Regardless, there has been a lack of a clear explanation by the Department of State and no clarity on how the original 22,000 will be affected in future - i.e. as they showed 'intent to immigrate' they may never be allowed to visit the USA as tourists if their country isn't part of the visa waiver program.

The current class action lawsuit filed by Ken White against the Department of State will hopefully clear this up.

I think my perception of what's going on is quite clear. The pool of candidates submitted applications over the course of 30 days, and because the computer software was flawed a large percentage of applicants chosen were from the first few days of submissions. When the results are skewed that badly it's impossible to claim that the results were random, as the law requires.

I've read Mr. White's letters to David Donahue, Deputy Assistant Secretary of State for Visa Services, and also to Harold Geisel, Deputy Inspector General for the Department of State. Mr. White fails to make a cogent legal argument in these letters, though he claims these letters spell out his legal strategy for a class action lawsuit. His arguments are laughable:

"Many people who got jilted are going to sue. This is a waste of taxpayer money."
This is a ridiculous assertion. If DoS reinstates the original drawing winners then there will be nearly 15 million whose applications were never even considered because of the software flaw. Doesn't he think they would have an even
better
basis for a lawsuit? I don't think the potential cost of litigation should even be a factor in deciding whether or not to do the right thing, but if it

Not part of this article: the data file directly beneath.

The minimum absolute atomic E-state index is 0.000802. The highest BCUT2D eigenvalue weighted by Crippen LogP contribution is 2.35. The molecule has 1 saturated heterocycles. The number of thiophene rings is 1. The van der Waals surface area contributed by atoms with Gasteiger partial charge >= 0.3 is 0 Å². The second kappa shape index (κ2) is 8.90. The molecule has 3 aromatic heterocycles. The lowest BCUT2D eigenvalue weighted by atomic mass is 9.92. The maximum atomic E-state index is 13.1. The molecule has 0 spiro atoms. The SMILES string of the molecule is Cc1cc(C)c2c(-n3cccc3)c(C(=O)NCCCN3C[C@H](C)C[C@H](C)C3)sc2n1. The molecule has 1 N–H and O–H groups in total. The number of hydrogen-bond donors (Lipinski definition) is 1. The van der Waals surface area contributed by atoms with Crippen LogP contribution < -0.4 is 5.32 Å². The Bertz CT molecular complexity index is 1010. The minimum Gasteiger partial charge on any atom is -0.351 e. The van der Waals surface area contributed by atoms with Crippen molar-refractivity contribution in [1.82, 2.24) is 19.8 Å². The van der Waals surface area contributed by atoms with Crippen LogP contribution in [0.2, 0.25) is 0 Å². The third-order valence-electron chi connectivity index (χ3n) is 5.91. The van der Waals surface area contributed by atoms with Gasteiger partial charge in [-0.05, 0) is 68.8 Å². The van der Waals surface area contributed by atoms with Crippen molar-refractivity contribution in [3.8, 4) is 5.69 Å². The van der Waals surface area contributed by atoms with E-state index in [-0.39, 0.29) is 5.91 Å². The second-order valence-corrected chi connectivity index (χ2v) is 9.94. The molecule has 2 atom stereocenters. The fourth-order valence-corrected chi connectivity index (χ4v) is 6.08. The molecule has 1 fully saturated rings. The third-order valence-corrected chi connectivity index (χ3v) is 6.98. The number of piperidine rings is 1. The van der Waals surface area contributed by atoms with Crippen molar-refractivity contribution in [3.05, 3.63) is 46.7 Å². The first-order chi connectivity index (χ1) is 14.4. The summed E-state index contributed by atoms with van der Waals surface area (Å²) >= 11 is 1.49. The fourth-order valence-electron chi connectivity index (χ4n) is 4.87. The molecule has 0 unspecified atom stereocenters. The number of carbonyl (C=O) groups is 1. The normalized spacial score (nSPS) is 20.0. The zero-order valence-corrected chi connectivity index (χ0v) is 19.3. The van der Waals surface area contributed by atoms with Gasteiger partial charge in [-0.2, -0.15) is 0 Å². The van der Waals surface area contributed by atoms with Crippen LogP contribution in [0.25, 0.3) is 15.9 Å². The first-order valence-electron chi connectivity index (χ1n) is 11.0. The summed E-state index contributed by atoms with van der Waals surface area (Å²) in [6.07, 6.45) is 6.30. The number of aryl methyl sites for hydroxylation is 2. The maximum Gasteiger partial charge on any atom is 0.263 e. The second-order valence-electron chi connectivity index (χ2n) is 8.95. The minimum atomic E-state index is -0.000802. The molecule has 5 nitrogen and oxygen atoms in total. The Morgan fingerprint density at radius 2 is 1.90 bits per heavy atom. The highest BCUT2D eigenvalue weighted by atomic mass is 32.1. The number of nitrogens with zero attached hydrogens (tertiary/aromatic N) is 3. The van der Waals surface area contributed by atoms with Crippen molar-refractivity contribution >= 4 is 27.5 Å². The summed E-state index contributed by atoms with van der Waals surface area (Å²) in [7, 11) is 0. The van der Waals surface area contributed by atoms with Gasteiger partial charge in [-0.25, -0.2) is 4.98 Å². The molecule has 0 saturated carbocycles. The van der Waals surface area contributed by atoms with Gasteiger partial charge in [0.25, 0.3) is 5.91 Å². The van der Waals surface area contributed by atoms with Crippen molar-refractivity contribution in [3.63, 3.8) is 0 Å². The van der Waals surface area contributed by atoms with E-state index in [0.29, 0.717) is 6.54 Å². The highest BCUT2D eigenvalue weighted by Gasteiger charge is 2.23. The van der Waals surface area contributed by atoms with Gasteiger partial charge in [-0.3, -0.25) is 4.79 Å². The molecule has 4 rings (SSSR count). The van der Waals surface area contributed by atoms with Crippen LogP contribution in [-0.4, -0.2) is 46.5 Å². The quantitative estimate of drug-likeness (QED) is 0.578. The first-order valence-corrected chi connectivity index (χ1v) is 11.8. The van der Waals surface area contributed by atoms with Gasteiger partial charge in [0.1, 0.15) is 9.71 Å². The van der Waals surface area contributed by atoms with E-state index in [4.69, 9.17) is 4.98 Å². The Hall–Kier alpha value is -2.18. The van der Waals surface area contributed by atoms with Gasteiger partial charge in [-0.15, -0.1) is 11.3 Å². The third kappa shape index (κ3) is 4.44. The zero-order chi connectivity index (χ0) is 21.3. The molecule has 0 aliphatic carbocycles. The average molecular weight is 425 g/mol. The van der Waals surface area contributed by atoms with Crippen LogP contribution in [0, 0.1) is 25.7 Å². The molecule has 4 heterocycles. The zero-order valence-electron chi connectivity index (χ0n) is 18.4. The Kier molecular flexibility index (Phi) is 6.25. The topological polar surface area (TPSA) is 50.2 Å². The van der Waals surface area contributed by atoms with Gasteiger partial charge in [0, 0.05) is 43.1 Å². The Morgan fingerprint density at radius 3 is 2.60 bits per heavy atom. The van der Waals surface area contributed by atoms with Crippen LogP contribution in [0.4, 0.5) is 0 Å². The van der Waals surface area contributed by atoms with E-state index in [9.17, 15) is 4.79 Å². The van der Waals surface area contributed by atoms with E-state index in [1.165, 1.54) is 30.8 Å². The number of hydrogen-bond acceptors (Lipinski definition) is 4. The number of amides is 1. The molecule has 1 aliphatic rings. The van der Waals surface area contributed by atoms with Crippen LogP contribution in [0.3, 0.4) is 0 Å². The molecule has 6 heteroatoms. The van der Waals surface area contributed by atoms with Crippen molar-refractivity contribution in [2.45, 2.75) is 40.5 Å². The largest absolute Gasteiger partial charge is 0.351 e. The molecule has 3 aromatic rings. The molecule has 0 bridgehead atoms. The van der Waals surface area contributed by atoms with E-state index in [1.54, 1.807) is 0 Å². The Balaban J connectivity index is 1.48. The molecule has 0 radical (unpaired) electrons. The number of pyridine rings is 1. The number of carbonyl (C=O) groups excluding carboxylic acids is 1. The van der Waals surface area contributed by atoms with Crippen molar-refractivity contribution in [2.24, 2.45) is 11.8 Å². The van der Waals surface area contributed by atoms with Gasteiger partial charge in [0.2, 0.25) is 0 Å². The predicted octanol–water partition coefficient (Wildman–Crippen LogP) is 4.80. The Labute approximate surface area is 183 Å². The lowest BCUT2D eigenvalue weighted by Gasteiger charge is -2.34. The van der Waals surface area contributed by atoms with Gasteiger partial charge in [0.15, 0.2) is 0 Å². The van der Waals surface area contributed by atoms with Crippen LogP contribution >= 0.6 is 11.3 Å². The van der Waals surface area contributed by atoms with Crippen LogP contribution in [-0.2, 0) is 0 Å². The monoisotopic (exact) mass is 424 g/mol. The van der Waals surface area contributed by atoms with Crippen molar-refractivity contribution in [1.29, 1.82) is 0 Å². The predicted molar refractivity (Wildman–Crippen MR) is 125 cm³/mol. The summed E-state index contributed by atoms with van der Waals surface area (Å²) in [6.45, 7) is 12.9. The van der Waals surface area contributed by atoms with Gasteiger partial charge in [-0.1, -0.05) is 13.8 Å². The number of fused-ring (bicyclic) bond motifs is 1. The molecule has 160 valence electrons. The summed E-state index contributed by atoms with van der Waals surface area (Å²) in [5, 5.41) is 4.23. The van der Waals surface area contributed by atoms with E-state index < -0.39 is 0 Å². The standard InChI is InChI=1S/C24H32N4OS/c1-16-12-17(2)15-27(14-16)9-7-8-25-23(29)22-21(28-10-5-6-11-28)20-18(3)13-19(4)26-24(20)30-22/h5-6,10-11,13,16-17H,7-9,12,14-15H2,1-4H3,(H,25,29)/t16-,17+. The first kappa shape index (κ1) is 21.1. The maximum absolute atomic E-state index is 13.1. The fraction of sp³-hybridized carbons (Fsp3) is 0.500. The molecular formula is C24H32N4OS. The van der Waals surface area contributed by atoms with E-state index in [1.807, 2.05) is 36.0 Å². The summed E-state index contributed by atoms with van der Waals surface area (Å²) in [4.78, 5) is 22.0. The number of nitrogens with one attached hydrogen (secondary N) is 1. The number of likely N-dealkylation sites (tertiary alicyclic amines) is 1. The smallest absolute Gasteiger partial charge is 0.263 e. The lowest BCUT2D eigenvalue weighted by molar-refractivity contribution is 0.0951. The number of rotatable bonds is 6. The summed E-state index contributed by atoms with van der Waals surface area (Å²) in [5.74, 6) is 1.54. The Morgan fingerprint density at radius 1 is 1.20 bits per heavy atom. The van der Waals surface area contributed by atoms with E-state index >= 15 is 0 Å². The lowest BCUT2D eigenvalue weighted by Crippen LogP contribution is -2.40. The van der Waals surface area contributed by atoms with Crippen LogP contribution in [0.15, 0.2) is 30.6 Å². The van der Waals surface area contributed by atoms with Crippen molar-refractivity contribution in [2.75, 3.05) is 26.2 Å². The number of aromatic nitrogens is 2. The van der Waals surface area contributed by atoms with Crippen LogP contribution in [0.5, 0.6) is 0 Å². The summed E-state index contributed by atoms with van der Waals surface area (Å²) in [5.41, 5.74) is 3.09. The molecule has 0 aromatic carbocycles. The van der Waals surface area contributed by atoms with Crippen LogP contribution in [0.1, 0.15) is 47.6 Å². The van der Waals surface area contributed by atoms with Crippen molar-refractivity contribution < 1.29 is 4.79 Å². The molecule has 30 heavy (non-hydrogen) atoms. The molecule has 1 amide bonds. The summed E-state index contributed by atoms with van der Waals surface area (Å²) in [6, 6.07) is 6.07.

WAS
a factor then I'd think DoS would be far more worried about being sued by 15 million people who were disqualified because of a clear mistake then they would be by 22 thousand who had to try again because the mistake had been corrected.

"US public image abroad will be adversely affected."
By what? Making an obvious mistake and then correcting it? I would think that letting the mistake ride would have a worse effect on US public image abroad. Nobody will trust the visa lottery again if the US government admits it was unintentionally rigged, and they didn't do anything about it.

"The existing lottery was random and fair."
Mr. White's reasoning was that it's physically possible that a truly random drawing could have yielded the same results. This is like admitting that there's a magnet under the roulette wheel, and saying the results are fair because it's possible the same number would have come up if the magnet weren't there. Would anyone think this argument would fly in Las Vegas? Why does Mr. White think it should fly with DoS?

"Department of State has a duty to honor those notices."
Mr. White further claims that there's no procedure outlined in the law for redoing the visa lottery based on an obvious error. The fact is that there's no procedure whatever in the law for actually
conducting
the lottery. The procedures are established by Department of State policy. There's also nothing in the law that states that Department of State is legally bound by the results of the lottery, regardless of any irregularities they find. Further, Department of State frequently makes mistakes and grants benefits erroneously, and they routinely revoke those benefits when it's determined that they were granted in error. How does this particular event qualify for immunity from DoS revocation?

I'll withhold my final opinion until I read his petition. So far, it sounds like he's drumming up donations for a lawsuit he doesn't have a snowballs chance in hell of winning.


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Has the State Department explicit said that only those who applied in the first 2-3 days were considered for application? No. There may well have been selection bias in the algorithm used but as yet we don't have a concrete explanation as to what went wrong. If all applicants were put into the electronic 'hat' and 22,000 were chosen - surely that's random? Unless it picked applicants 1 through 22,000 which I don't think happened.

Secondly, none of the 22,000 is asking for them to be the only people offered a DV place this year - all they're asking is that the offers made to them are honoured - and a further 78,000 people are selected from the remaining applicants. The 22,000 constitute less than 25% of the total number of visas to be offered, do you really think it so unfair that the offers already made to them be upheld?